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Rebellion Record: a Diary of American Events: Documents and Narratives, Volume 3. (ed. Frank Moore) 22 22 Browse Search
Thomas Wentworth Higginson, Massachusetts in the Army and Navy during the war of 1861-1865, vol. 2 12 12 Browse Search
Admiral David D. Porter, The Naval History of the Civil War. 11 11 Browse Search
Frederick H. Dyer, Compendium of the War of the Rebellion: Regimental Histories 7 7 Browse Search
The Daily Dispatch: November 19, 1861., [Electronic resource] 5 5 Browse Search
Rev. James K. Ewer , Company 3, Third Mass. Cav., Roster of the Third Massachusetts Cavalry Regiment in the war for the Union 4 4 Browse Search
Benson J. Lossing, Pictorial Field Book of the Civil War. Volume 2. 3 3 Browse Search
James Barnes, author of David G. Farragut, Naval Actions of 1812, Yank ee Ships and Yankee Sailors, Commodore Bainbridge , The Blockaders, and other naval and historical works, The Photographic History of The Civil War: in ten volumes, Thousands of Scenes Photographed 1861-65, with Text by many Special Authorities, Volume 6: The Navy. (ed. Francis Trevelyan Miller) 3 3 Browse Search
The Daily Dispatch: December 16, 1861., [Electronic resource] 3 3 Browse Search
Benson J. Lossing, Pictorial Field Book of the Civil War. Volume 1. 2 2 Browse Search
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Browsing named entities in The Daily Dispatch: November 14, 1861., [Electronic resource]. You can also browse the collection for November 8th, 1861 AD or search for November 8th, 1861 AD in all documents.

Your search returned 2 results in 2 document sections:

From the border. Freshet in the Potomac — the Chesapeake and Ohio Conal injured — the election, &c. [Correspondence of the Richmond Dispatch.] Shepherdstown, Jefferson Co., Va., November 8, 1861. Last Friday night (this night one week ago) this locality was visited by a tremendous gale of wind accompanied by a soaking rain, which comedown incessantly for twenty-four hours. The effect was a "booming river." The Potomac rose rapidly and soon overflowed its banks, carrying down the stream everything moveable it encountered. On Sunday, it was at the culminating point of its terrific grandeur, and I am pleased to say submerged the canal in many places, and injured that great artery of Federal transportation to a great extent. It has not yet been ascertained the amount of damage done the canal; but we know it to be broken at Dam No. 4; and judging from the number of boats now lying opposite this place, unable to proceed further, we are sure that the canal is material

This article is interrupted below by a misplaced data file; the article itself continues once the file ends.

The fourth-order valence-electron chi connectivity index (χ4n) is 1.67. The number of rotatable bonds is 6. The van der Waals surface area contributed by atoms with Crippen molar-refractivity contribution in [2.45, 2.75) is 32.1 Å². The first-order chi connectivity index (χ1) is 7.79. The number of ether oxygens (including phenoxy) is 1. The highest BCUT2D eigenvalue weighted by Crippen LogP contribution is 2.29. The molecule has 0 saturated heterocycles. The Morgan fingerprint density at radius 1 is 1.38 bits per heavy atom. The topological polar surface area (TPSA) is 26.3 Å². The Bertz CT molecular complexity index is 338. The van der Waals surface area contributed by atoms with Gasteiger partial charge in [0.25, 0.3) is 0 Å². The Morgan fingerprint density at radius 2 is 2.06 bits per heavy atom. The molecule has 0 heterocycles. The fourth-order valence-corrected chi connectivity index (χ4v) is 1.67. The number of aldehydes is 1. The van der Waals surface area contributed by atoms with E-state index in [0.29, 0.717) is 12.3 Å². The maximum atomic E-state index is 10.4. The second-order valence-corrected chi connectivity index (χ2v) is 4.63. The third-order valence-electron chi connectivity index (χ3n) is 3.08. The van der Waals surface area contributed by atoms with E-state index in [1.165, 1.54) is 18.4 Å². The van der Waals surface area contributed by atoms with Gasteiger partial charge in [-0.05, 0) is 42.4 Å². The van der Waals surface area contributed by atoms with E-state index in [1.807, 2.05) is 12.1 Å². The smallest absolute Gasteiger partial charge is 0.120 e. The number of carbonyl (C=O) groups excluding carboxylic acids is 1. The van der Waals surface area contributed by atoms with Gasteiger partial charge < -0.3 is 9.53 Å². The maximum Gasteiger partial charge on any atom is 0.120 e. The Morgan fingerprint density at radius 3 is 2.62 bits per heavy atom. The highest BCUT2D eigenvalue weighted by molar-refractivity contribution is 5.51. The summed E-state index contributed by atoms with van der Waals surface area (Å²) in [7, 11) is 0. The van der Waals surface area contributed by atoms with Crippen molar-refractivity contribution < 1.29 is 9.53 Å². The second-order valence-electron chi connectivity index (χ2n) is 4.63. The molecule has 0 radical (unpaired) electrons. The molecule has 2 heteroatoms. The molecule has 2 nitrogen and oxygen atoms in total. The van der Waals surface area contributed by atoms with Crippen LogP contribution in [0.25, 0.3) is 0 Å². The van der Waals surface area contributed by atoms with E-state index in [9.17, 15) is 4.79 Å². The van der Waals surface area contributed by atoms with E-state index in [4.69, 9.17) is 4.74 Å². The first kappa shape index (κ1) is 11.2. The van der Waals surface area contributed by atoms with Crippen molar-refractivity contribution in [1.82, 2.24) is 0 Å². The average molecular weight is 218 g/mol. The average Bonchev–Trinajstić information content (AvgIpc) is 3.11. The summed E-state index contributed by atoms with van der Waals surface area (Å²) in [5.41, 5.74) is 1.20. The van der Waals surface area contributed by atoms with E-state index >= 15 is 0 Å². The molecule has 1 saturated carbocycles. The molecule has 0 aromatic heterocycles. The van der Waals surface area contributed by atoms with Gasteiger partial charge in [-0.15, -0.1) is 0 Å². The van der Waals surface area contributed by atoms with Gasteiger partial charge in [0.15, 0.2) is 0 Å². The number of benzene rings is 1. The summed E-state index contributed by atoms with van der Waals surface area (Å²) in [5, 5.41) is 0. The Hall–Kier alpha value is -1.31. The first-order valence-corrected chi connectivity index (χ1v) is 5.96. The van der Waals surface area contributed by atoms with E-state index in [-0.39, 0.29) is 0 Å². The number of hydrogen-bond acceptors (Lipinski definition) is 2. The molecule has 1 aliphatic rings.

[special Correspondence of the Dispatch.] Marion, Ala Nov. 8, 1861. It is truly refreshing to a traveler to be able to sojourn a few days in such a village as Marion. It is located in the centre of the State, surrounded by a country peculiarly rich and fertile, and inhabited by an intelligent and refined community. Howard, Judson, and several other literary institutions of note are located here. The Judson not unfrequently has within its walls from three to four hundred young ladies, most of whom have an interest in large cotton plantations. As these institutions are under the control of the Baptists of Alabama, that denomination frequently holds its annual meetings here. The State Convention is now in session. Rev. H. Talbird, D. D., has been elected President, and Prof. Goodhue, of the Howard, Clerk. Rev. C. Manley, a popular young man, and son of Dr. Manley, preached the introductory sermon. Rev. A. M. Poindexter, of Richmond, Va., is here as the representativ